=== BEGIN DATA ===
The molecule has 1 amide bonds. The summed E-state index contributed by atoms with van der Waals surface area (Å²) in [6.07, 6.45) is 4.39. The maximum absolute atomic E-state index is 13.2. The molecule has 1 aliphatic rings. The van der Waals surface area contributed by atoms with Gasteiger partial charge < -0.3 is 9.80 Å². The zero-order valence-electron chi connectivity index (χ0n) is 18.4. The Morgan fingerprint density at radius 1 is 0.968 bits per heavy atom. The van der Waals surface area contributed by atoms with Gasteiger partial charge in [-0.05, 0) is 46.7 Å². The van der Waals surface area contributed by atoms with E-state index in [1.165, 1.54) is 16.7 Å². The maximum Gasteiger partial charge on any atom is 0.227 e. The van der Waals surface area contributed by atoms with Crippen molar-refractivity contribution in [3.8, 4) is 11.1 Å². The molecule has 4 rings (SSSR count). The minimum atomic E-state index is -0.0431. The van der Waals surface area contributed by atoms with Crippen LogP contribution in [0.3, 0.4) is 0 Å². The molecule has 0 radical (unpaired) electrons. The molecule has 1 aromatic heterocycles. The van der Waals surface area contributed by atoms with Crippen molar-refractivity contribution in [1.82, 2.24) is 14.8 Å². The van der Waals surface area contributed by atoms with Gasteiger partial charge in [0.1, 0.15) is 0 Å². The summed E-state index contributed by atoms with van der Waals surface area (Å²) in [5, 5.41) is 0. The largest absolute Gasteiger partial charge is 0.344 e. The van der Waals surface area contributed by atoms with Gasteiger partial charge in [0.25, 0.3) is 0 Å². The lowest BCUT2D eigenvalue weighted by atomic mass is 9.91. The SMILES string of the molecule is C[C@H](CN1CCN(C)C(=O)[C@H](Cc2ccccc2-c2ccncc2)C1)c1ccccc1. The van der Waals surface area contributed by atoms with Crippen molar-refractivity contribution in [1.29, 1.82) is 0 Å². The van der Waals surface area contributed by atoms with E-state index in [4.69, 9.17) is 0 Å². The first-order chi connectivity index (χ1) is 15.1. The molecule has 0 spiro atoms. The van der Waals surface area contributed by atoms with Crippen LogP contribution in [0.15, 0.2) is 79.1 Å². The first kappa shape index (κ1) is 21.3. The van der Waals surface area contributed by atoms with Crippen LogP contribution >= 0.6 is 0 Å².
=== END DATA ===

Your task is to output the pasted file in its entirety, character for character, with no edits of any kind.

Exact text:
The molecule has 1 amide bonds. The summed E-state index contributed by atoms with van der Waals surface area (Å²) in [6.07, 6.45) is 4.39. The maximum absolute atomic E-state index is 13.2. The molecule has 1 aliphatic rings. The van der Waals surface area contributed by atoms with Gasteiger partial charge < -0.3 is 9.80 Å². The zero-order valence-electron chi connectivity index (χ0n) is 18.4. The Morgan fingerprint density at radius 1 is 0.968 bits per heavy atom. The van der Waals surface area contributed by atoms with Gasteiger partial charge in [-0.05, 0) is 46.7 Å². The van der Waals surface area contributed by atoms with E-state index in [1.165, 1.54) is 16.7 Å². The maximum Gasteiger partial charge on any atom is 0.227 e. The van der Waals surface area contributed by atoms with Crippen molar-refractivity contribution in [3.8, 4) is 11.1 Å². The molecule has 4 rings (SSSR count). The minimum atomic E-state index is -0.0431. The van der Waals surface area contributed by atoms with Crippen LogP contribution in [0.3, 0.4) is 0 Å². The molecule has 0 radical (unpaired) electrons. The molecule has 1 aromatic heterocycles. The van der Waals surface area contributed by atoms with Crippen molar-refractivity contribution in [1.82, 2.24) is 14.8 Å². The van der Waals surface area contributed by atoms with Gasteiger partial charge in [0.1, 0.15) is 0 Å². The summed E-state index contributed by atoms with van der Waals surface area (Å²) in [5, 5.41) is 0. The largest absolute Gasteiger partial charge is 0.344 e. The van der Waals surface area contributed by atoms with Gasteiger partial charge in [0.25, 0.3) is 0 Å². The lowest BCUT2D eigenvalue weighted by atomic mass is 9.91. The SMILES string of the molecule is C[C@H](CN1CCN(C)C(=O)[C@H](Cc2ccccc2-c2ccncc2)C1)c1ccccc1. The van der Waals surface area contributed by atoms with Crippen molar-refractivity contribution in [1.29, 1.82) is 0 Å². The van der Waals surface area contributed by atoms with E-state index in [4.69, 9.17) is 0 Å². The first-order chi connectivity index (χ1) is 15.1. The molecule has 0 spiro atoms. The van der Waals surface area contributed by atoms with Crippen LogP contribution in [0.15, 0.2) is 79.1 Å². The first kappa shape index (κ1) is 21.3. The van der Waals surface area contributed by atoms with Crippen LogP contribution >= 0.6 is 0 Å².